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After 7 years, Japan zoo discovers their male resident hippo is actually a female

Fiona the hippo at Cincinnati Zoo turns 7-years-old
Fiona the hippo at Cincinnati Zoo turns 7-years-old 00:33

When Japan's Osaka Tennoji Zoo took in a hippo named Gen-chan seven years ago, they were told the young animal was a male. Recently, they took a DNA test and found out the mammal is actually a female. 

In a post on their website, the zoo said that Gen-chan came to the zoo from Mexico's Africa Safari in 2017. When they took the hippo in, Mexico zoo officials and transfer documents all indicated it was a male, the Tennoji Zoo said.

"The animal was only 5 years old at the time and was still a child," a translation of the Japan zoo's post on the discovery says. "We had no doubts." 

That was until zookeepers at Osaka Tennoji noticed Gen-chan was not displaying behaviors typically associated with male hippos. One of the most typical behaviors of male hippos, for example, is whipping their tails in a propeller-like motion while defecating to mark their territory, which Gen-chan did not do, zookeepers told AFP. The hippo also failed to make courtship calls to females and caretakers were never able to identify any male genitalia.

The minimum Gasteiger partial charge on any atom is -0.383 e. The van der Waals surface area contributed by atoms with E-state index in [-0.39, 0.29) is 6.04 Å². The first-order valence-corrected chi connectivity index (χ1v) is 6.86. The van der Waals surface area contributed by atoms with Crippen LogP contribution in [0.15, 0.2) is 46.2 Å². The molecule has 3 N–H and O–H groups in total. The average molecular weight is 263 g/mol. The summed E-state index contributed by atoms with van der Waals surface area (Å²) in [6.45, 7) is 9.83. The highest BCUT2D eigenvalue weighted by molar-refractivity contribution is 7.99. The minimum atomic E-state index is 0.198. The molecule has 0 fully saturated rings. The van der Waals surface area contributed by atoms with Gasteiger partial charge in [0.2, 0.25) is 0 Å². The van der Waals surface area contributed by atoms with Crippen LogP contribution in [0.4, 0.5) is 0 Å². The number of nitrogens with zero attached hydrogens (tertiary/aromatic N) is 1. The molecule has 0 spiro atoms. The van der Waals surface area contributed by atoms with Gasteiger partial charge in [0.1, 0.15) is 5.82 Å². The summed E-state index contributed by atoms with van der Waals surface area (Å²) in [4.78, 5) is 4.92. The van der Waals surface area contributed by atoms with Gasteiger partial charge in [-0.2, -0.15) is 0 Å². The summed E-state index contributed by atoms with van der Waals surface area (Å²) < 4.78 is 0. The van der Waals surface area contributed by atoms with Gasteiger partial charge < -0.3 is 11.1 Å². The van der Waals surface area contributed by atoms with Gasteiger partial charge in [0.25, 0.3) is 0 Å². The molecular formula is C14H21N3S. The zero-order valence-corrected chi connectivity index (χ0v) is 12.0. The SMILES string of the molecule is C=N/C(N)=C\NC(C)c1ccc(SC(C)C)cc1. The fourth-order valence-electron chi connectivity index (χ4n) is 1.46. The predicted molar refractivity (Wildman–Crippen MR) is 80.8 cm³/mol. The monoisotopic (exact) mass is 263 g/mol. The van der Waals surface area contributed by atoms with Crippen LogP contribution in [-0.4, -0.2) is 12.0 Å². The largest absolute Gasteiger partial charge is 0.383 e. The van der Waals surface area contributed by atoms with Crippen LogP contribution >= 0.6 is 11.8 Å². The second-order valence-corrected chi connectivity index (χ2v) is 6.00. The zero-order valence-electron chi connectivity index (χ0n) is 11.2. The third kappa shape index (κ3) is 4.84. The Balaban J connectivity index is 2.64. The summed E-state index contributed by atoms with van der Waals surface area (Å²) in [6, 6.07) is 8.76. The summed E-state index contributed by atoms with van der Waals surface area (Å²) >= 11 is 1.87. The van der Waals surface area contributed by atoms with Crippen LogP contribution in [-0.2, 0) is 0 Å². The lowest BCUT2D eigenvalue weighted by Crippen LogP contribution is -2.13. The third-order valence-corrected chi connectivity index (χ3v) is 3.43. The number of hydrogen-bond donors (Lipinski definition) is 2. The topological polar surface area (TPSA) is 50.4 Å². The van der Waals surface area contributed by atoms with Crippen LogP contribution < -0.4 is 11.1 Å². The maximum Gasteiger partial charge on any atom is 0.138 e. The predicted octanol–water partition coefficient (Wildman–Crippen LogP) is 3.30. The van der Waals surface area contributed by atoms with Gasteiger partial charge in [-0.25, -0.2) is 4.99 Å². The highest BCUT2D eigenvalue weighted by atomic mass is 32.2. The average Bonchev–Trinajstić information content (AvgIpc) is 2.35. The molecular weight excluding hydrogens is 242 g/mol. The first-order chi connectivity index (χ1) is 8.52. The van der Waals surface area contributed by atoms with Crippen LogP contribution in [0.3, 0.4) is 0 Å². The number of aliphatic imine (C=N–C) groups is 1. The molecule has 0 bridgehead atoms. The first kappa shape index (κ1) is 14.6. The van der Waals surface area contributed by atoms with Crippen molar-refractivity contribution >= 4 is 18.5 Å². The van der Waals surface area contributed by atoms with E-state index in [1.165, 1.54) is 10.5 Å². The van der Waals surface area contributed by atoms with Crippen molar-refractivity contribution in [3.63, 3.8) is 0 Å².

That's when they decided to order a DNA test to find out what was going on – and discovered that Gen-chan is actually a female. And while her sex will be switched on documents, the 12-year-old hippo's name will not be changing, officials said. 

"We recognize the importance of reconfirming the sex of introduced animals and will take precautions to ensure that this does not happen again," a translation of the post says. "We will continue to strive to provide a comfortable environment for Gen-chan." 

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